Anonymous,Rav Lichtenstein remained a devout Jew his entire life. Although he did come to believe in Yeshua late in his life, he never "converted to Christianity." In fact, he refused to be 'baptised' so that he could be buried in a Jewish cemetery. Additionally, he may have been in the minority with respect to the majority of his fellow rabbinic contemporaries, but he was hardly alone. There were many, many other fellow rabbis that also came to believe in Yeshua during his lifetime. The most well-known among these many other rabbis include: -Rabbi Daniel Zion (former Chief Rabbi of Bulgaria, a Holocaust hero, and buried in Israel with full military honors)-Rabbi Dr. Israel Zolli (former Chief Rabbi of Rome)-Rabbi Joachim Heinrich Biesenthal-Rabbi Dr. Leopold Cohen -Haham Ephraim ben Joseph Eliakim-Rabbi Nathaniel Friedmann-Rabbi Chaim Rudolf Hermann Gurland-Rabbi Daniel Landsmann-Rabbi Joseph I. Landsman-Rabbi Paul Philip (Feivel) Levertoff -Rabbi Yechiel Tzvi Lichtenstein -Rabbi John Neander -Rabbi Philipp Philips-Rabbi Sam Stern-Rabbi P. Daniel Weiss-Rabbi Dr. Max WerthheimerSo, these great rabbis may have been in the minority – but Rav Lichtenstein was in good company.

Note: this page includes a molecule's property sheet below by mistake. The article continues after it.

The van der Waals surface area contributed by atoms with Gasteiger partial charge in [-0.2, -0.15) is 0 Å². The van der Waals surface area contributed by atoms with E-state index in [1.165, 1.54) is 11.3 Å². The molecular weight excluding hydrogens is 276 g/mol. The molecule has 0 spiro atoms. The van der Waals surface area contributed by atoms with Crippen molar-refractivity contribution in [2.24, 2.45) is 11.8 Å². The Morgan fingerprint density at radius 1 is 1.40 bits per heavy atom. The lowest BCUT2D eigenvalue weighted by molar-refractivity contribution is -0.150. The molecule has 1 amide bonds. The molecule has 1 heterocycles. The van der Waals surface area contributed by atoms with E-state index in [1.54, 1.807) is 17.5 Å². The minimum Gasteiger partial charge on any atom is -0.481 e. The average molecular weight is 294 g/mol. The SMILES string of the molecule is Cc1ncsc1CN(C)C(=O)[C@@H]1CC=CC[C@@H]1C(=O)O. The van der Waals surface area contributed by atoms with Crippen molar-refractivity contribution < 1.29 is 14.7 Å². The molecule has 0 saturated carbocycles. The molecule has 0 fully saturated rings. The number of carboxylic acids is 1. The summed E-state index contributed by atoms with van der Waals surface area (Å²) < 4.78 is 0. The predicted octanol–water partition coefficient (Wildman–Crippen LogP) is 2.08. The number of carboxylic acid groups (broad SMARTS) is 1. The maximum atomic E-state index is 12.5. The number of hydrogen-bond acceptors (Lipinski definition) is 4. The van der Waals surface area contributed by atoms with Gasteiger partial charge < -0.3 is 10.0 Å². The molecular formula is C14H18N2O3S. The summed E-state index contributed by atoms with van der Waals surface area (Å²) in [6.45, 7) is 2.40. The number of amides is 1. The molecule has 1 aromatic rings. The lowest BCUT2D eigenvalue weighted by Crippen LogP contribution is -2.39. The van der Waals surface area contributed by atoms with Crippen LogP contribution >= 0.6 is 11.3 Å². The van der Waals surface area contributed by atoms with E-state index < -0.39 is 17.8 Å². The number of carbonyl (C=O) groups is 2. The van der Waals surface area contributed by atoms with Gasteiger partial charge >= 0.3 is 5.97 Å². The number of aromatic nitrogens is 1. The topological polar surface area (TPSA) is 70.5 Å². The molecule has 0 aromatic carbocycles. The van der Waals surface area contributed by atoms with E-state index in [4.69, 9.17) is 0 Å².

5. Anonymous says:

    Time prohibits me from the whole peanut gallery roster. Let's just focus on Mr. Lichtenstein for the moment. His biography (http://en.wikipedia.org/wiki/Ignatz_Lichtenstein) reveals the following:1. His name was Ignatz, not Isaac.2. He once was a rabbi, but In 1892 he formally resigned that title.I found no record of his having been the "Chief Rabbi" of anything.Finally, according to Websters, a Christian is "one who professes belief in the teachings of Jesus" (http://www.merriam-webster.com/dictionary/christian), so I am at a loss to make sense of your argument that "Although [Lichtenstein] did come to believe in Yeshua late in his life, he never 'converted to Christianity.'"